Sunday, 27 April 2014

Lots to do at Lambing Time

Lambing time is probably the busiest time in the farming calendar.  It is also the only time of year I can be of any help to Chris as there is lots of jobs to do and lots of ways I can lend a hand.
This morning we had a bit of a clear out in the building and turned out, into the fields, several ewes and lambs.  And there's more to it than just opening the building doors .............

Every lamb, both male and female, is given a paint mark that matches that of its mother.
The gimmer lambs (female) all have a special mark cut into their left ear.  It soon heals (no worse than an ear piercing) and provides a form of identification that shows they belong to the Pry House flock.

The ewes are also thoroughly checked over before going out into the field with their young.  This one is having her feet trimmed as overgrown horn can cause foot rot and lameness.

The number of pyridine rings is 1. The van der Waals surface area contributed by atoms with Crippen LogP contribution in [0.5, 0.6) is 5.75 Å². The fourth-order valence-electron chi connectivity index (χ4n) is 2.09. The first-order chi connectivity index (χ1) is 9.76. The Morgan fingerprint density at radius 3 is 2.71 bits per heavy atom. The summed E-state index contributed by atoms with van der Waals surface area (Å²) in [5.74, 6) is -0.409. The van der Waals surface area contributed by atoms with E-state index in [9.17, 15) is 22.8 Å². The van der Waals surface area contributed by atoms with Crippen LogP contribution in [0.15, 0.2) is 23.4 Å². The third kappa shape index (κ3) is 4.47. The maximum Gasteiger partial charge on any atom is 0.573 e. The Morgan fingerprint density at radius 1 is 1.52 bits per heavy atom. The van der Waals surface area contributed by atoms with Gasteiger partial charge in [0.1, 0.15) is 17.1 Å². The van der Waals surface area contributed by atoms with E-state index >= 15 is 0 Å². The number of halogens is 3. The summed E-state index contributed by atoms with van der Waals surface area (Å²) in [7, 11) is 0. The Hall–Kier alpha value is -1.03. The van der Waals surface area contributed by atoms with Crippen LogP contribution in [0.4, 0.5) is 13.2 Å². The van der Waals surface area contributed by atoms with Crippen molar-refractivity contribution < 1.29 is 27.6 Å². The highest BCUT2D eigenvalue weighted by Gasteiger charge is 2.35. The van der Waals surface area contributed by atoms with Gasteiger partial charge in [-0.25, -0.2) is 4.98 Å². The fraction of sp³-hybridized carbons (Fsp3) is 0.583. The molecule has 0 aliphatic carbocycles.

When Chris is satisfied both are okay they are turned out into the field.  The ewes graze on the sweet, new grass and raise their offspring and the lambs learn how to become part of the flock.
These lambs have been out in the field for several days now and are getting more independent and spending 'playtime' away from their mums.  They form little groups and race and play together.  This type of socialising teaches the lambs that they are part of the flock.

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